It from Qubit: Postdocs
Henry Maxfield is a postdoc at McGill University. Originally from the UK, he studied mathematics at Cambridge University for his undergraduate and master’s degrees before moving to Durham, where he received his Ph.D. in 2015, supervised by Veronika Hubeny. His research centers on understanding how and why calculations quantifying quantum information map to geometric problems in gravity. Much of his recent work focuses on gravity in three space-time dimensions, where many problems become more tractable.
Fernando Pastawski is a postdoctoral scholar at the Institute for Quantum Information and Matter (IQIM) in the research group of Professor John Preskill at California Technical Institute. He obtained his Ph.D. summa cum laude from the Ludwig Maximilian University, Germany, in 2012, working with Ignacio Cirac at the Max-Planck Institute for Quantum Optics (MPQ). For his doctoral work on quantum memories and applications, he was granted the Otto-Hahn medal by the Max-Planck society.
His research lies at the interface of quantum information and many-body physics. He has made important contributions in the area of quantum memory and quantum error-correcting codes, as well as characterizing the logical quantum gates that can be robustly implemented. He has also helped shed light on the classification of phases. Recently, he has introduced an explicit tensor-network-based family of quantum error-correcting code that embody the information theoretic structure of holography. Through the use of tensor network descriptions, he continues to pursue connections between quantum gravity and quantum information.
Douglas Stanford is a postdoc at the Institute for Advanced Study, in Princeton, New Jersey. He received his Ph.D. from Stanford University under the supervision of Leonard Susskind. His recent work has focused on the quantum properties of black holes and on chaotic dynamics in systems with many degrees of freedom. With Maldacena and Shenker, he proved a bound on many-body chaos that is saturated by black holes.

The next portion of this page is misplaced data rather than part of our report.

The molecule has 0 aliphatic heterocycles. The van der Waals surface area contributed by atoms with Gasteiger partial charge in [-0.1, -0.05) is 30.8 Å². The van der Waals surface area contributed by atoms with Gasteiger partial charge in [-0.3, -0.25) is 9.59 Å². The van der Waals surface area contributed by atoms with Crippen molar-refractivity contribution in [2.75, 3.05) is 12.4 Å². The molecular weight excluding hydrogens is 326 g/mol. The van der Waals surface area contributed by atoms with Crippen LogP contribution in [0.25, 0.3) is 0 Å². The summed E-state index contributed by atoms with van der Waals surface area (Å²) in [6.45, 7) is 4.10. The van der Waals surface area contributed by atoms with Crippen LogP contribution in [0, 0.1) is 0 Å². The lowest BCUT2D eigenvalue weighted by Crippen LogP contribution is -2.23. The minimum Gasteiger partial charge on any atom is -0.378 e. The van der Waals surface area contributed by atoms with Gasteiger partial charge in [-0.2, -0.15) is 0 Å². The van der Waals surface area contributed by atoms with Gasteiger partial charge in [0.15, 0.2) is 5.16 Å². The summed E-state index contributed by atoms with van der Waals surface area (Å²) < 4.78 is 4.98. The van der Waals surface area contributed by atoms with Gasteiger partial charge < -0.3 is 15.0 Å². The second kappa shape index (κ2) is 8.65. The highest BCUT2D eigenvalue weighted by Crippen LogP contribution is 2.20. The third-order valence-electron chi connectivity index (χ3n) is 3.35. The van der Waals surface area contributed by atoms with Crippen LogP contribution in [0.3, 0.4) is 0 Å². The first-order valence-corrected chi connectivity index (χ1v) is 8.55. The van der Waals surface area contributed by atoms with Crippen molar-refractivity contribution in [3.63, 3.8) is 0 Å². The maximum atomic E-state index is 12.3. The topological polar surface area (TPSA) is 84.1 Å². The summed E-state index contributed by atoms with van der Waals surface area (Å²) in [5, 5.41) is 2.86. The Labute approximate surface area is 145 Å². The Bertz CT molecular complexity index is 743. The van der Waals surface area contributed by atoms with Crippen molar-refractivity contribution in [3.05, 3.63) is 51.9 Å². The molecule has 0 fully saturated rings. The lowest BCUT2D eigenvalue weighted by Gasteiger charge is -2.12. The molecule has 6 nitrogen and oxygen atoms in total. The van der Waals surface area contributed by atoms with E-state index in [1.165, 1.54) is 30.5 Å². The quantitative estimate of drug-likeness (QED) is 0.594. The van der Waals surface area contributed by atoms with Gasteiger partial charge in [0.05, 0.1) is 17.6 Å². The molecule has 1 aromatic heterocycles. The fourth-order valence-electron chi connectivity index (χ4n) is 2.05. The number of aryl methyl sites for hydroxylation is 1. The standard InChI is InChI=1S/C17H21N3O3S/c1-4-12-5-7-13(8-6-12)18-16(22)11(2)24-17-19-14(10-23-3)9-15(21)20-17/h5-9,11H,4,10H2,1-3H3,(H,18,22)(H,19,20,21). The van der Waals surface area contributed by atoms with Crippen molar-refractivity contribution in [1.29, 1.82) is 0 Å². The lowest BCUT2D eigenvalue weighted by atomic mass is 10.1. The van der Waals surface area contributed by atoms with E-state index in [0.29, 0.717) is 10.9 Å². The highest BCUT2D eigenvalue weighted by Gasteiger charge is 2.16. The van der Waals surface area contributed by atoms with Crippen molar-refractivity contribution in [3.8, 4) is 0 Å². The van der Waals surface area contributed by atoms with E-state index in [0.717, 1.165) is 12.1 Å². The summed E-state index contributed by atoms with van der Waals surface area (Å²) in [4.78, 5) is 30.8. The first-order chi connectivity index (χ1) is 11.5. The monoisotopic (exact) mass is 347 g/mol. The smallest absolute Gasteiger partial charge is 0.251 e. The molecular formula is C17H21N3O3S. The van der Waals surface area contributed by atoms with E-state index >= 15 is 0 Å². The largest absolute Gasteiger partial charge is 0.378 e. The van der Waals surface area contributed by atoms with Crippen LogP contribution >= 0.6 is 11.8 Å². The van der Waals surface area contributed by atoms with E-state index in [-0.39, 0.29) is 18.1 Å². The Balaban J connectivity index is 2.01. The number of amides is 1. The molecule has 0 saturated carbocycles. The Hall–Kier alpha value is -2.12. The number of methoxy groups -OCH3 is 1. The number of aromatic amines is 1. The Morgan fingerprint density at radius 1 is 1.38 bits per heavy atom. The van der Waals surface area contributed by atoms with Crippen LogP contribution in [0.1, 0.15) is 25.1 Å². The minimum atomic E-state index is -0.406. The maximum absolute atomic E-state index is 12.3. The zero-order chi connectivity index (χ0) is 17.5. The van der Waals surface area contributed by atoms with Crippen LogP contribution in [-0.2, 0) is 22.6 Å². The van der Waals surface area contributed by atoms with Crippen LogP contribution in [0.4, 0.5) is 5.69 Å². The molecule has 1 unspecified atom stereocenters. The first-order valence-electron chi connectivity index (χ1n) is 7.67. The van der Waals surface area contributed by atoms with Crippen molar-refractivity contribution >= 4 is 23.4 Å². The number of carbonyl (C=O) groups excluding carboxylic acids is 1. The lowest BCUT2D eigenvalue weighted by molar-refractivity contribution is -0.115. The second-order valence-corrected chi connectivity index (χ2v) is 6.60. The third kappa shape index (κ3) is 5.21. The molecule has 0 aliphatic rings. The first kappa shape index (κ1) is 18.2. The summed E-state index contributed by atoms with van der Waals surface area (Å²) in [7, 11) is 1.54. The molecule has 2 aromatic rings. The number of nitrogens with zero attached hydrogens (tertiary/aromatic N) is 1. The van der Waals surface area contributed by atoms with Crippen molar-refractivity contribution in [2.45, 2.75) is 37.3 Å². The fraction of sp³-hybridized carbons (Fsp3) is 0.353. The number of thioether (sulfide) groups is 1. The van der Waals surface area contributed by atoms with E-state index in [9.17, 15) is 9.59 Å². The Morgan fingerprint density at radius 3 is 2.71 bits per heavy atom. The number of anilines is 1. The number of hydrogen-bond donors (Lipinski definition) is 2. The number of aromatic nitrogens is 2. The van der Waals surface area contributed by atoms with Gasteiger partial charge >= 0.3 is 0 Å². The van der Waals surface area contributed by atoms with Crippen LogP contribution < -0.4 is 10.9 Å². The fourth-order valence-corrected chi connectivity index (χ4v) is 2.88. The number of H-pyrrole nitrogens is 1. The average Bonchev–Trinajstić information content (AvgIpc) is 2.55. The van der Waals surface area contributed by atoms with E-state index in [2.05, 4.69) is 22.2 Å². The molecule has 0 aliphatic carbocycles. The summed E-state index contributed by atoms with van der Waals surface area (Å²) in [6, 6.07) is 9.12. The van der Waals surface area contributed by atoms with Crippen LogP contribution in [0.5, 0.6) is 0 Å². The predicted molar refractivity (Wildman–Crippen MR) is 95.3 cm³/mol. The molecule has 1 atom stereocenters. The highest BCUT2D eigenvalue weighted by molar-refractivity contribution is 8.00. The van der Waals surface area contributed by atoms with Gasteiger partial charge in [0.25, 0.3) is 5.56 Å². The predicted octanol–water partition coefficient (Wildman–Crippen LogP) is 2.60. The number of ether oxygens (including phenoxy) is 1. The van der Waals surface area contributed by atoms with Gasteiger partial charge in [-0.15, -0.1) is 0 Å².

Brian Swingle is a member of the Stanford Institute for Theoretical Physics working at the interface of quantum information, quantum matter and quantum geometry. Originally from Chattanooga, Tennessee, he graduated from Georgia Institute of Technology in 2005 with a B.S. in physics. He then obtained his Ph.D. from Massachusetts Institute of Technology in 2011 and was a Simons Fellow at Harvard from 2011 to 2014 before joining Stanford in fall 2014.
Swingle helped pioneer the idea that space-time can emerge from quantum entanglement and introduced the use of tensor networks in the study of quantum gravity. He has also made significant contributions to the study of entanglement in quantum matter. Currently, he is interested in experimental probes of the dynamics of quantum information and in the prospect of tabletop quantum simulation of black holes.
Beni Yoshida is currently a five-year senior postdoctoral researcher at Perimeter Institute for Theoretical Physics. He received his Ph.D. in physics in 2012 from Massachusetts Institute of Technology under the supervision of Edward Farhi and Peter Shor. Afterward, he was awarded the David and Ellen Lee Postdoctoral Scholarship in Theoretical Physics at California Institute of Technology (2012–2015) working in John Preskill’s group.
His research is focused on applications of quantum information theory to problems of quantum many-body physics. In particular, he has used the techniques of quantum coding theory to find novel topological phases of matter and developed a framework of classifying fault-tolerant logical gates by using topological gauge theories. More recently, he has become interested in black hole physics, trying to expand his horizons further.